- January 19, 2021
Drafting arbitration clauses: lessons learned in 2020
One of the many uncertainties of Brexit is the impact it will have on the enforcement of English court jurisdiction clauses and English court judgments across the EU. Despite the hopes of the legal community, the Trade and Cooperation Agreement does not contain any provisions on civil judicial cooperation, so there remains uncertainty over what … Continue reading Drafting arbitration clauses: lessons learned in 2020 →
- November 1, 2018
Don’t be a Midnight Cowboy: avoiding common pitfalls when drafting and negotiating arbitration clauses
There is no shortage of (mostly?) apocryphal stories about clauses that are put into draft agreements as a joke at an early stage of negotiations and, due to oversight, are never removed. My personal favourite is the so-called “End of the World” clause which goes something like this:
- January 24, 2018
Safety first: choosing a seat of arbitration
When parties decide to arbitrate, one of the key decisions they have to make is choosing a seat of arbitration. But what factors should parties take into account when choosing a seat of arbitration and are these factors actually reflected in the choices that are made?
- February 27, 2017
Publish and be damned: should we embrace the systematic publication of arbitral awards?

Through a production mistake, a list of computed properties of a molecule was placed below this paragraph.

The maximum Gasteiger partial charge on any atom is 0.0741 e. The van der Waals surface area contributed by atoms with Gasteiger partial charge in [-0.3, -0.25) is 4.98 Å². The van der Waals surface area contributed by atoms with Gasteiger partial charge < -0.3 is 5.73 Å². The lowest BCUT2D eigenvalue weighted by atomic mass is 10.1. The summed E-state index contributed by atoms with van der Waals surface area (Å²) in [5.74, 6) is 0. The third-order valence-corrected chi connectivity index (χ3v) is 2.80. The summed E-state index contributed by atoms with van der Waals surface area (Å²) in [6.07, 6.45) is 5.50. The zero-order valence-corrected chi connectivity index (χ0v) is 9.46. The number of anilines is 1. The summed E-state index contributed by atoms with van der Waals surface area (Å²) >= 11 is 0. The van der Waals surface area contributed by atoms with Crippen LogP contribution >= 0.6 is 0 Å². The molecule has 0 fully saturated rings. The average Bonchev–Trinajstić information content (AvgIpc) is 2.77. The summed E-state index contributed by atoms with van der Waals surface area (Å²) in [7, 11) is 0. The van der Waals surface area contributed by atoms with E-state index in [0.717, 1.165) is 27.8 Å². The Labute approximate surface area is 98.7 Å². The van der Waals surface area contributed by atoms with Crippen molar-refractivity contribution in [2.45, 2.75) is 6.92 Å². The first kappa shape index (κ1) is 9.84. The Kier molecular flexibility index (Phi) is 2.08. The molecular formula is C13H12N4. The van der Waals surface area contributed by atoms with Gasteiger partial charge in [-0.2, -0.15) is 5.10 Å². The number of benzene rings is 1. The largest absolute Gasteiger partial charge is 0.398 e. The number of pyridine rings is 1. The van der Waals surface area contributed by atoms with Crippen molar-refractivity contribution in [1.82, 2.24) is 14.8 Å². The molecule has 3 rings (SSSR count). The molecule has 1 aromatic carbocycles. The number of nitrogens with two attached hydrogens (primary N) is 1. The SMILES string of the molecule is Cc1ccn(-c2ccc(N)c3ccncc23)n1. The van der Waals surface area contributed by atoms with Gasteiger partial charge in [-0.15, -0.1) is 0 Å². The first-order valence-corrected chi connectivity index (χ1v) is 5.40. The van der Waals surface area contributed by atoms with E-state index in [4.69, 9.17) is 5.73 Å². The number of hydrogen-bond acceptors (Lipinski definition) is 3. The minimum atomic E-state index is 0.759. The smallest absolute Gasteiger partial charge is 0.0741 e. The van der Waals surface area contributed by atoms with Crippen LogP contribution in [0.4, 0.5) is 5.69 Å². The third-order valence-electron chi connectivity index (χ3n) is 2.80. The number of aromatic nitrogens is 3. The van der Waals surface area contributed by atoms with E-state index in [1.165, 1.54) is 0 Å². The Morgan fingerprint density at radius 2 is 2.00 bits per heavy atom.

The issue The debate over whether there should be a systematic publication of arbitral awards is not new, but it has received increased attention over the last couple of years.
- March 1, 2016
Through the looking glass: where will the current drive for transparency in international commercial arbitration end?
In investment treaty arbitration there is a perceived public interest due to the involvement of states and state entities, so openness (including as to party names, publication of decisions, and even pleadings) is the norm. This approach extends to publishing awards on the merits. This is not the case in international commercial arbitration (a dispute … Continue reading Through the looking glass: where will the current drive for transparency in international commercial arbitration end? →